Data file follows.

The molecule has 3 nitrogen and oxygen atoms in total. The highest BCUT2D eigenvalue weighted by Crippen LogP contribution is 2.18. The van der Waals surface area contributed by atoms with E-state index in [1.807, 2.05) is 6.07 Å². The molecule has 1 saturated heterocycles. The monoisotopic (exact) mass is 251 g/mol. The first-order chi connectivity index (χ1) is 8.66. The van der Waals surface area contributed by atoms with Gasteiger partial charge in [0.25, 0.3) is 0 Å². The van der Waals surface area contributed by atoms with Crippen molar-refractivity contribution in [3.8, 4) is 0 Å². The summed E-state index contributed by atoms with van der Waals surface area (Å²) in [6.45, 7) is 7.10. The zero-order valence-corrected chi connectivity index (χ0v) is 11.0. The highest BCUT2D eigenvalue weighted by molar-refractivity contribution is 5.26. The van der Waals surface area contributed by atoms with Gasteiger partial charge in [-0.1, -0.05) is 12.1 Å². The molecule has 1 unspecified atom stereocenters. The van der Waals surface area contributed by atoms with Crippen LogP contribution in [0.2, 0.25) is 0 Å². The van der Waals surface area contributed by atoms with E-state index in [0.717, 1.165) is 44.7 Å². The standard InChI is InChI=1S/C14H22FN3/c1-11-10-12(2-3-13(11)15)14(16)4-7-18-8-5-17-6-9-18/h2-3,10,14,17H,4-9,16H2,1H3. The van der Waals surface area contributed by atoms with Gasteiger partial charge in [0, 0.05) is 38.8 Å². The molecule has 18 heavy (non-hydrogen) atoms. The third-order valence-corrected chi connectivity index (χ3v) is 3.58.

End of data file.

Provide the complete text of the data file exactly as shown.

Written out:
The molecule has 3 nitrogen and oxygen atoms in total. The highest BCUT2D eigenvalue weighted by Crippen LogP contribution is 2.18. The van der Waals surface area contributed by atoms with E-state index in [1.807, 2.05) is 6.07 Å². The molecule has 1 saturated heterocycles. The monoisotopic (exact) mass is 251 g/mol. The first-order chi connectivity index (χ1) is 8.66. The van der Waals surface area contributed by atoms with Gasteiger partial charge in [0.25, 0.3) is 0 Å². The van der Waals surface area contributed by atoms with Crippen molar-refractivity contribution in [3.8, 4) is 0 Å². The summed E-state index contributed by atoms with van der Waals surface area (Å²) in [6.45, 7) is 7.10. The zero-order valence-corrected chi connectivity index (χ0v) is 11.0. The highest BCUT2D eigenvalue weighted by molar-refractivity contribution is 5.26. The van der Waals surface area contributed by atoms with Gasteiger partial charge in [-0.1, -0.05) is 12.1 Å². The molecule has 1 unspecified atom stereocenters. The van der Waals surface area contributed by atoms with Crippen LogP contribution in [0.2, 0.25) is 0 Å². The van der Waals surface area contributed by atoms with E-state index in [0.717, 1.165) is 44.7 Å². The standard InChI is InChI=1S/C14H22FN3/c1-11-10-12(2-3-13(11)15)14(16)4-7-18-8-5-17-6-9-18/h2-3,10,14,17H,4-9,16H2,1H3. The van der Waals surface area contributed by atoms with Gasteiger partial charge in [0, 0.05) is 38.8 Å². The molecule has 18 heavy (non-hydrogen) atoms. The third-order valence-corrected chi connectivity index (χ3v) is 3.58.